# Chern number for electronic energy bands with orthogonal states

In the "lecture notes on Topological insulators by Asboth et all" the Chern number is defined on the basis of phase change of non-orthogonal states on a closed torus. Nevertheless, in calculation of Chern number for electronic energy bands, the different k-states in the Brillouin zone are orthogonal. These two arguments are incompatible. Any help would be appreciated.

The definition you refer to is relevant when you have a finite set of states which constitute a (finite) lattice on a torus; in that case, the relative phase between $$|\psi_i\rangle$$ and $$|\psi_j\rangle$$ is defined to be $$\gamma_{ij} := -\mathrm{arg}\left(\langle \psi_i|\psi_j\rangle\right)$$

The Berry flux through placquette $$(i,j)$$ is then defined to be $$F_{ij}:= -\mathrm{arg}\left(\exp\left[-i(\gamma_{ij}+\gamma_{(i+1),j}+\gamma_{(i+1)(j+1)}+\gamma_{i,(j+1)})\right]\right)$$ and the Chern number is $$Q:= \frac{1}{2\pi}\sum_{ij}F_{ij}$$.

For a continuous space of states, these definitions require modification. As you say, $$|\psi(\mathbf R)\rangle$$ and $$|\psi(\mathbf R + d\mathbf R)\rangle$$ are generically orthogonal. What we then do is consider the inner product $$\langle \psi(\mathbf R)|\psi(\mathbf R + d\mathbf R)\rangle$$ to linear order in $$d\mathbf R$$, i.e. $$\langle \psi(\mathbf R)|\psi(\mathbf R+d\mathbf R)\rangle \sim \langle \psi(\mathbf R)|\psi(\mathbf R)\rangle - i\mathbf A(\mathbf R) \cdot d\mathbf R, \qquad \mathbf A(\mathbf R) := i \langle\psi(\mathbf R) | \nabla_\mathbf R \psi(\mathbf R)\rangle$$

where we choose the states $$|\psi(\mathbf R)\rangle$$ to be normalized for all $$\mathbf R$$. Proceeding from there, we find the relative phase as defined above to simply be $$\mathbf A \cdot d\mathbf R$$. Integrating this around an infinitesimal loop $$\partial S$$ yields the Berry phase $$\gamma_{\partial S}:= \oint _{\partial S} \mathbf A \cdot d\mathbf R$$ which can be expressed as the integral of the Berry curvature over the area enclosed by $$\partial S$$: $$\gamma_{\partial S} := \oint _{\partial S} \mathbf A \cdot d\mathbf R = \iint _S \mathbf F \cdot d\mathbf S, \qquad \mathbf F := \nabla_\mathbf R \times \mathbf A(\mathbf R)$$

Finally, the Chern number is defined as the integral of the Berry curvature over the entire parameter space $$\scr P$$ via $$Q:= \frac{1}{2\pi} \iint _\scr P \mathbf F \cdot d\mathbf S$$.

As another question could you please explain how is $$\mathbf A(\mathbf R)= -\mathrm{Im}\langle \psi(\mathbf R)|\nabla_\mathbf R \psi(\mathbf R)\rangle$$ obtained?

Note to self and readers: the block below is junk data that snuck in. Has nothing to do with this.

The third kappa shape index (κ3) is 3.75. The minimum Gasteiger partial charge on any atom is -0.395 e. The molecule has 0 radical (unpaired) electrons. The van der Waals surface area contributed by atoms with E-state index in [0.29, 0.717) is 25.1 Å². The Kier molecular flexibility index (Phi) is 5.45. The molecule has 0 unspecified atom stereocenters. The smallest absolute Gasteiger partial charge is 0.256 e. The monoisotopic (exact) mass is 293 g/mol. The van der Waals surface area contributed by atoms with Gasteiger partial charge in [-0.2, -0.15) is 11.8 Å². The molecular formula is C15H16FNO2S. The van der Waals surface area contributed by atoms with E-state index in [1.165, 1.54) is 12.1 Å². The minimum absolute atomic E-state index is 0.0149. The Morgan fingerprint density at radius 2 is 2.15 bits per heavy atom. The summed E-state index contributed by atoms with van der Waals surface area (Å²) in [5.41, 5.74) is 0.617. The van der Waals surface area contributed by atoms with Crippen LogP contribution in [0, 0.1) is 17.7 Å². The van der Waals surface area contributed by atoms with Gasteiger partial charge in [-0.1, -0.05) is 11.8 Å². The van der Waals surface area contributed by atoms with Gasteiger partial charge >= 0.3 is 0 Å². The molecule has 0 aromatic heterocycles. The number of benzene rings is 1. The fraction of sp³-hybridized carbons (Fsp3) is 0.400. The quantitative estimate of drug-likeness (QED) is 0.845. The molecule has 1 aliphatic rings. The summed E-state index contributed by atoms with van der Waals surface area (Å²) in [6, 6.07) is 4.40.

In the above, we have tacitly assumed that $$|\psi(\mathbf R)\rangle$$ are normalized. That being the case, $$\langle \psi(\mathbf R)|\psi(\mathbf R)\rangle = 1$$, and so trivially

$$\nabla_\mathbf R \langle\psi(\mathbf R)|\psi(\mathbf R)\rangle = 0 = \langle \nabla_\mathbf R \psi(\mathbf R)|\psi(\mathbf R)\rangle + \langle\psi(\mathbf R)|\nabla_\mathbf R\psi(\mathbf R)\rangle$$ $$\implies \langle\psi(\mathbf R)|\nabla_\mathbf R\psi(\mathbf R)\rangle=-\overline{\langle\psi(\mathbf R)|\nabla_\mathbf R\psi(\mathbf R)\rangle}$$ which implies that $$\langle\psi(\mathbf R)|\nabla_\mathbf R\psi(\mathbf R)\rangle$$ is purely imaginary. Writing $$\langle\psi(\mathbf R)|\nabla_\mathbf R\psi(\mathbf R)\rangle= i \mathrm{Im}\langle\psi(\mathbf R)|\nabla_\mathbf R\psi(\mathbf R)\rangle$$ yields the alternate definition of $$\mathbf A$$.

• Thank you very much. As another question could you please explain how is $A(R)=-Im <\psi (R)|\nabla_R \psi(R)>$ obtained? Aug 6, 2021 at 9:53
• @H.Khani I've updated my answer. Aug 6, 2021 at 14:45
• Dear J. Murray, Thanks very much again. Aug 8, 2021 at 8:42
• @H.Khani If I have answered your question, you may accept it by ticking the box next to the answer; if not, feel free to ask for additional clarification. Aug 8, 2021 at 13:58
• @skachko Because that expansion is truncated to first order. If we didn’t stop at first order but continued to sum the entire series, then for any nonzero $d\mathbf R$ it would evaluate to zero. If this seems ad-hoc then it can be understood more naturally by thinking of the space of Bloch states as a $\mathbb C$ line bundle over the parameter space and then understand $\mathbf A$ as a connection on that bundle, but that is more sophisticated a viewpoint than called for in the OP. Aug 15, 2021 at 23:58